Each lane and locality in Delhi 6, or Old Delhi for many, has earned itself the distinction of being a specialised market in its own right. And like the many thousands of stories that add to the enchantment of Chandni Chowk and its surrounding areas, these markets too have fascinating histories. Take, for instance, the dusty, tightly packed Bhagirath Palace — now one of Delhi’s key electrical and lights wholesale markets — which was once the haveli of a Kashmiri nautch girl who led a band of mercenaries and was a close aid of Mughal emperors.
Also known as Begum Samru’s Palace, it’s hard to imagine by looking at the dilapidated façade with a massive board for ‘Lloyd’s Bank Ltd’that it just two centuries ago, this was a symbol of power and sex. The spaces between its columns that now echo with the cacophony of bargains and traffic noise were once privy to conspiracies in hushed voices and soft whispers between lovers.
From Farzana to Begum Samru
Farzana was born to ‘an impoverished Arab nobleman’ in the 1750s. She spent her early years in Shahjahanabad and became a popular figure in brothels of Chawri Bazaar. At 15, Farzana became the concubine of 45-year-old Austrian mercenary, Walter Reinhardt, famously known as the ‘Butcher of Patna’ as his troops had killed over 150 Englishmen there.Reinhardt had acquired the sobriquet ‘Le Sombre’ during his time with the French army in current-day Puducherry because of his dark complexion. The name was distorted and Indianised to Samru (also spelled Sumru), and soon, Farzana too came to be known as Begum Samru. After Reinhardt’s death, she converted to Catholicism and was christened ‘Joanna Nobilis Sombre’. However, she continued to be ‘Begum Samru’ to everyone around.
Begum Samru rose to power and became an influential after Reinhardt’s death, not only leading his mercenaries, but also inheriting the principality of Sardhana (near Meerut) which she ruled for 55 years. During her lifetime, she was ‘an extremely wealthy woman; extremely charitable, she was also at times extremely cruel; determined to defend her independence’, writes scholar Brijraj Singh.
By early 1800s, she had become a prominent political figure. Begum Samru was sharp, charming, fierce, and was held in great esteem by the ruler Shah Alam II, whom she even helped politically. For this, she was awarded the titles Zeb un-Nissa (Jewel of her Sex) and Farzand-i-Aziza (most beloved daughter). In 1806, Akbar Shah II, the penultimate Mughal ruler of India, gifted her a plot of land across the Red Fort where she built the palace. The extravagant mansion stood tall with classical Greek columns and a magnificent garden along the cypress-lined road from Chandni Chowk. As it was right next to the Red Fort, the mansion was seen as a symbol of power where Begum Samru would regularly host parties that were attended by British officials.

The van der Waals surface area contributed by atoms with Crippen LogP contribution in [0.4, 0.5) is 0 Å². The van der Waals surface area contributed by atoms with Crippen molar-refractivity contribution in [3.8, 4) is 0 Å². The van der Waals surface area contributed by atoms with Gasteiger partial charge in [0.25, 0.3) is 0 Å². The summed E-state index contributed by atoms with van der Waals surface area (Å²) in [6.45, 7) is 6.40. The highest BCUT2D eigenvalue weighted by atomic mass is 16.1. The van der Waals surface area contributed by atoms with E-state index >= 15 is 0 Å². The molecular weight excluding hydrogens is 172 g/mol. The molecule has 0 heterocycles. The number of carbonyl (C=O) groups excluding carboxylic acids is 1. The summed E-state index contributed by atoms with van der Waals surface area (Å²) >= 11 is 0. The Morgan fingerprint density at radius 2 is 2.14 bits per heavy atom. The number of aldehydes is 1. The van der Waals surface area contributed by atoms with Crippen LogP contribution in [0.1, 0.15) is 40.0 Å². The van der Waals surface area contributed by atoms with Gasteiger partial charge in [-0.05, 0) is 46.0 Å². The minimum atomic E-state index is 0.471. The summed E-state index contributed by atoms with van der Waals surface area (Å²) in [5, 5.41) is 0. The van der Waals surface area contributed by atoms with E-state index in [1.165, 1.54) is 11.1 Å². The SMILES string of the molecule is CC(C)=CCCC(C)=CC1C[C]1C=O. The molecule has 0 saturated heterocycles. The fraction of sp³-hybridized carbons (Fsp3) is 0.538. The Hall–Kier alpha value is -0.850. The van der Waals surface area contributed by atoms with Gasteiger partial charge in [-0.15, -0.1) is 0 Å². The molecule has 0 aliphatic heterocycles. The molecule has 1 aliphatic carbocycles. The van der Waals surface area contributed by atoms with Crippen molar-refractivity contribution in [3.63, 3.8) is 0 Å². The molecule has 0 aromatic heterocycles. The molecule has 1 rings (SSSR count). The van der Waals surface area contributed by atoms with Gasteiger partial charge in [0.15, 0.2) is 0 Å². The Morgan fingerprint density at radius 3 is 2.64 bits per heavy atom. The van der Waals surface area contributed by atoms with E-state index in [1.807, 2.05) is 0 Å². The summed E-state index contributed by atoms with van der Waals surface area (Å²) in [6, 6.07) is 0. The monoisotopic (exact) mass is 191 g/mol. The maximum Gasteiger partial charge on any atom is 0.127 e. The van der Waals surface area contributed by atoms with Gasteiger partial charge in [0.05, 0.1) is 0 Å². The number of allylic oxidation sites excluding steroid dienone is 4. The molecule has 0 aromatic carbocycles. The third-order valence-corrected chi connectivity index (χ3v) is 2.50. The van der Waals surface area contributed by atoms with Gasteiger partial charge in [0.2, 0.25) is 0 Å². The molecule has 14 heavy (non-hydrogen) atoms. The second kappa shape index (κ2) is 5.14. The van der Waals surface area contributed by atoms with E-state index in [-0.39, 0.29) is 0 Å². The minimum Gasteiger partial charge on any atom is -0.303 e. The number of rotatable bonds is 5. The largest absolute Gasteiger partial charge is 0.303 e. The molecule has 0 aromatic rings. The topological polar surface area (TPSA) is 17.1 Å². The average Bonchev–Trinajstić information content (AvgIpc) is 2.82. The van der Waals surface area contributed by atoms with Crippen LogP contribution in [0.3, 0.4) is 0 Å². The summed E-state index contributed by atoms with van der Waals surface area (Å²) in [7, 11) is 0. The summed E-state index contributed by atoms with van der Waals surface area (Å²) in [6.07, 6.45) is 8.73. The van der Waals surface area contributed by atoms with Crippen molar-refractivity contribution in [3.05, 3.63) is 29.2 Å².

But the glory of the mansion soon came to an end with Begum Samru’s death in 1837. The property was then inherited by her adopted son, David Ochterlony Dyce Sombre (named after Sir David Ochterlony, the first Resident of Delhi). Soon, Dyce left for England selling the palace to the newly formed ‘Delhi Bank’ in 1847, as it also served as the residence of the bank’s English manager Mr Beresford. During the mutiny of 1857, the bank was damaged ina fight between Indian soldiers and the British, and Mr Beresford and his family killed.
From Bank to Bhagirath
After the mutiny, the bank was occupied by the British government and was leased out to others such as the Imperial Bank and the Lloyd’s Bank. In 1922, it was purchased by Mushi Shiv Narain, who eventually sold it to Lala Bhagirath Mal in 1940, who named it Bhagirath Palace. However, Bhagirath Mal chose not to live in the building, and occupied the 25-room outhouse in the gardens known as Bagh Begum Samru, renting out the palace for marriages and parties. In Mansions at Dusk: The Havelis of Old Delhi, Bhagirath Mal’s son Amarnath Gupta recalls that during those days there was an ‘abundance of fruit trees in the vast compound’ and that ‘there were no buildings between the haveli and the Red Fort’.
Today, the area has been occupied by electrical shops and the building is only a shadow of what it used to be. The symbol of Begum Samru’s power lies neglected, obscured by the display boards, posters, in darkness behind the bright lights emanating from the shops, visible only to those who are acquainted with its past.